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Often described as the South Island's best kept secret, the Catlins grows more popular by the year. The region extends from Waipapa Point in Southland to Nugget Point in South Otago. Loosely described, the area lies between the rolling hills of the Clutha and Mataura rivers. The scenic route, 215km/135m ( south from Balcluthia on State Highway 91 ) continues right on to Invercargill. The drive hugs a spectacular coastline and takes you within a region of virgin rainforest. The Catlins is not only rich in history but is alive with sea lions, penguins, dolphins and the calls of a range of birds.
Owaka is the the main town in the area and is the gateway to the Catlins. It is perhaps the best place to base yourself if you plan to take some of the many available tours in the region. However, by far the best way to enjoy the area is to drive along and explore the spots that interest you.
The Catlins rich wildlife and forest lent itself to the various cultures that mark New Zealand's history. Initially, it was home to the Maori moa [?] hunters and remains of their camp sites still lie in Papatowai. By 1800, the moa and the Maori population along with it had declined. In their place came the whalers who based themselves in Waikawa Harbour, Tautuku Peninsula and Port Molyneux. They were soon followed by the millers who milled beech trees and built 30 mills to provide wood for the Dunedin market. However, while the forest provided an abundant source, the rugged terrain made transport difficult. Although the railway was started in 1879, transport to Owaka was not available until 1904. By 1940 it had finally reached its final point in Tahakopa. The line was finally closed in 1971. The next onslaught by civilisation on the area came with the farmers who cleared the land for farming.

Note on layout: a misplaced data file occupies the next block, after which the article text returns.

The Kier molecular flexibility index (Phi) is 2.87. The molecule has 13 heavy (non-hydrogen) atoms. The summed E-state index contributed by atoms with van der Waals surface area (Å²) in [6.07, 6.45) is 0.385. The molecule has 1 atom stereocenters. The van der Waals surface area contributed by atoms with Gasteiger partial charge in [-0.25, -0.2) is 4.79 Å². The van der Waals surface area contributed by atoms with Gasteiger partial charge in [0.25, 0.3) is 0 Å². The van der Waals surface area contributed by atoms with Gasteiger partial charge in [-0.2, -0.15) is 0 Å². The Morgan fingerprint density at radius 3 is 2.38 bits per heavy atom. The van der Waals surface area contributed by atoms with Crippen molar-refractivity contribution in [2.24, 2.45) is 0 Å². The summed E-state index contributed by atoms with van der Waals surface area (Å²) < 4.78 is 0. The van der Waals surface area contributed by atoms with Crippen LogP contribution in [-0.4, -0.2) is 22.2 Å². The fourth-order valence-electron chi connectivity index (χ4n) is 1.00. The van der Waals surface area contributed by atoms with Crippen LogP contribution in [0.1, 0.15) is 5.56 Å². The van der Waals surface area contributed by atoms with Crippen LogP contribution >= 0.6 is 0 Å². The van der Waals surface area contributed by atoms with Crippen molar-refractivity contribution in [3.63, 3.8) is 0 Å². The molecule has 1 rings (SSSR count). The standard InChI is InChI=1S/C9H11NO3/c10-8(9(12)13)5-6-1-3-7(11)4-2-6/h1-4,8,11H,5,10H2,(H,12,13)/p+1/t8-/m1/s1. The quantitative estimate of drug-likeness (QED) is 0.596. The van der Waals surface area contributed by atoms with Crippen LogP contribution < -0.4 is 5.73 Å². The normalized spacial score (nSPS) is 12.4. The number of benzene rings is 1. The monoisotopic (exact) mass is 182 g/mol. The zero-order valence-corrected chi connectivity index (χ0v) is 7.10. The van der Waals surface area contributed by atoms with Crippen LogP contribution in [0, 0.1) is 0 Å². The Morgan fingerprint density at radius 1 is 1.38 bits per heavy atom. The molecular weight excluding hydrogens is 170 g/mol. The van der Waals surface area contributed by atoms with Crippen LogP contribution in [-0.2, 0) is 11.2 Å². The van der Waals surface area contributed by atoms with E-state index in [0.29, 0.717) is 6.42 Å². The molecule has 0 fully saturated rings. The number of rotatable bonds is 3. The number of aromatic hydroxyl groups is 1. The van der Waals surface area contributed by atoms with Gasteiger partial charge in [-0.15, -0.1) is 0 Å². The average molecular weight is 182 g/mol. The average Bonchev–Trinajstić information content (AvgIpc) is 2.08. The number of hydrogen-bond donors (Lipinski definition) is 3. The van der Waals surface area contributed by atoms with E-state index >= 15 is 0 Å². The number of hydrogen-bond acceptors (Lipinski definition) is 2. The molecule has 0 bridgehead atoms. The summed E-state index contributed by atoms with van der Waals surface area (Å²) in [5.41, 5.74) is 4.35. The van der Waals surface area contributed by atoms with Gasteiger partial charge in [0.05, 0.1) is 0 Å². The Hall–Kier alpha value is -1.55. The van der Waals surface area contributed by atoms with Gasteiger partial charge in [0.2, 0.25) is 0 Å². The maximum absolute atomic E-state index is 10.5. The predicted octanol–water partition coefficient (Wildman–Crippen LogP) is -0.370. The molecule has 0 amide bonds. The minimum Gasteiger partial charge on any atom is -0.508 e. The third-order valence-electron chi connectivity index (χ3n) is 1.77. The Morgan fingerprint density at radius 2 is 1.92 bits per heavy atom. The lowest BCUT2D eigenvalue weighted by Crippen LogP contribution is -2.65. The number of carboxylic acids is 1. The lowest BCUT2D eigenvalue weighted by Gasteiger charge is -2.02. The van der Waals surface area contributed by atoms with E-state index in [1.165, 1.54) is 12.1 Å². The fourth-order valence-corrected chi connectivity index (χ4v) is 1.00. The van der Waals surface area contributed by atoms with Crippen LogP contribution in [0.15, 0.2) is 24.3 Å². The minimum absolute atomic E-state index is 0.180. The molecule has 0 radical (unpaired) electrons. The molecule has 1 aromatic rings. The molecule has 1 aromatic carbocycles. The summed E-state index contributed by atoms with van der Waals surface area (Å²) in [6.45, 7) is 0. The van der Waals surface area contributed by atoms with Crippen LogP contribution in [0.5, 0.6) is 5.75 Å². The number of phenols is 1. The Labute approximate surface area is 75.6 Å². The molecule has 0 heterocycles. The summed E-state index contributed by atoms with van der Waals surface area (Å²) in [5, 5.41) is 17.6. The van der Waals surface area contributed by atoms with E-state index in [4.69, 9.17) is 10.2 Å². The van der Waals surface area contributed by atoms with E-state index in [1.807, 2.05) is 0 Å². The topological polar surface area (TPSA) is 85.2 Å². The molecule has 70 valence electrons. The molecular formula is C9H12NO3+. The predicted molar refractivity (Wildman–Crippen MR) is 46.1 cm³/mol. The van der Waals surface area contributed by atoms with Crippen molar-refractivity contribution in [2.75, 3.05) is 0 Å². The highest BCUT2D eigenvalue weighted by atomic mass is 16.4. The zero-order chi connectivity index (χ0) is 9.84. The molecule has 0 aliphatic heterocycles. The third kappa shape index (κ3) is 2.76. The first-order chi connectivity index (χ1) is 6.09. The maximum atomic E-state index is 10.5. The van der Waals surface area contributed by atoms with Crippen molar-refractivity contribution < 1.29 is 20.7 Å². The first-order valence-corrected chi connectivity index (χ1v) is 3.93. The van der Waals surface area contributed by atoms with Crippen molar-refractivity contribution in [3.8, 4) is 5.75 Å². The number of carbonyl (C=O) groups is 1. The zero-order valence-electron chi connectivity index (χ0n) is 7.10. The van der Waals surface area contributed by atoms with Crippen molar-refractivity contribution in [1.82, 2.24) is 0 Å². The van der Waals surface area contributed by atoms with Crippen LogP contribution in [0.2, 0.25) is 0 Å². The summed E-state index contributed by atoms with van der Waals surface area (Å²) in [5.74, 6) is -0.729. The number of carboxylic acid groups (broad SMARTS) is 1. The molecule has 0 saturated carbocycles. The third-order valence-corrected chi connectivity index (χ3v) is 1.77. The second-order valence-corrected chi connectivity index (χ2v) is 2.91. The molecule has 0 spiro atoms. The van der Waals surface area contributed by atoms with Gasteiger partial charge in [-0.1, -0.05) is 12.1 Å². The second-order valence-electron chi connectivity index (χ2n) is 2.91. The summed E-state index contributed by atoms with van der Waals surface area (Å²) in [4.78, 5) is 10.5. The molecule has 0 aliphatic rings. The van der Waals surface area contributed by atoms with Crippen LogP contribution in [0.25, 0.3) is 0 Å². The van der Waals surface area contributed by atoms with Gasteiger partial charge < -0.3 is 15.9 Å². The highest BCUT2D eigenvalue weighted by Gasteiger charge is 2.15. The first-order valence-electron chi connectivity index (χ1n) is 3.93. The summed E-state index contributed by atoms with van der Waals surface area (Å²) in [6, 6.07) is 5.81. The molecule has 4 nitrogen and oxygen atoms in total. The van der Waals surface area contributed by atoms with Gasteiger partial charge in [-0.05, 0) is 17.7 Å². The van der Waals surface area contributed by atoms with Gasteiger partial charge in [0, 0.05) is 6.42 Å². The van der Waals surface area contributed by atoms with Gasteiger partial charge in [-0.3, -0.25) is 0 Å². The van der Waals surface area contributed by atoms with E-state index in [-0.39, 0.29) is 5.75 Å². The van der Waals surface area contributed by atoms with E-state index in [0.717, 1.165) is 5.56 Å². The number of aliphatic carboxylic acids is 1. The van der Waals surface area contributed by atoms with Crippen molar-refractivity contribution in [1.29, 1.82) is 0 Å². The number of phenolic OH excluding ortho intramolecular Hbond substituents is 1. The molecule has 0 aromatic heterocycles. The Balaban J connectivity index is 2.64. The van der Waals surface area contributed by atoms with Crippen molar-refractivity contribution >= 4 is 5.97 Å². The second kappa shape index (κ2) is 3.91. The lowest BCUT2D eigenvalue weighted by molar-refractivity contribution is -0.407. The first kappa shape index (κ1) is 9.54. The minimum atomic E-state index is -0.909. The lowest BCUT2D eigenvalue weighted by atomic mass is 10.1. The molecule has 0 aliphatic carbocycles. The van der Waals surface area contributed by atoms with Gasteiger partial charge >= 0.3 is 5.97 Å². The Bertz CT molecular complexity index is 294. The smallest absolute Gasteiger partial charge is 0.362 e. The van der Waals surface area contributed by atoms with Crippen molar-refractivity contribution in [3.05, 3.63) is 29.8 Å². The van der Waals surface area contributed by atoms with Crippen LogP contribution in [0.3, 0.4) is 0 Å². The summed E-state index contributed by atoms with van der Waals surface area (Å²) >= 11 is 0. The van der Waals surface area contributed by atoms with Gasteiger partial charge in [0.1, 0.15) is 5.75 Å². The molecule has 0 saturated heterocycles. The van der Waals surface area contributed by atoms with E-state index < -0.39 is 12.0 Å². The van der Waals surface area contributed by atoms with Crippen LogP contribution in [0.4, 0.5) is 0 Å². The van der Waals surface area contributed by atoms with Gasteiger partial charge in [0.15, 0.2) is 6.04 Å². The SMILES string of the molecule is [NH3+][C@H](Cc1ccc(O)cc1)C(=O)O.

The Catlins Forest Park (22,250 hectares) is a native podocarp forest which lies behind the sand dunes of Tahokopa Bay and Tautuku Bay. The vegetation here is rich and varied. Starting with the beach at Tahakopa Bay are the sand-dune plants such as marram, lupin and flax. At the outskirts of the forest you will find the smaller trees like the five-finger, rata and kamahi. The mature podocarp forest further inland is home to the miro, rimu and kamahi. There's an easy river walk in the Catlins Forest Park which you can do. However, if you're keen to spot the rare yellowhead [?] or mohua take the track to Tawanui which sets out from the Wisp camping area.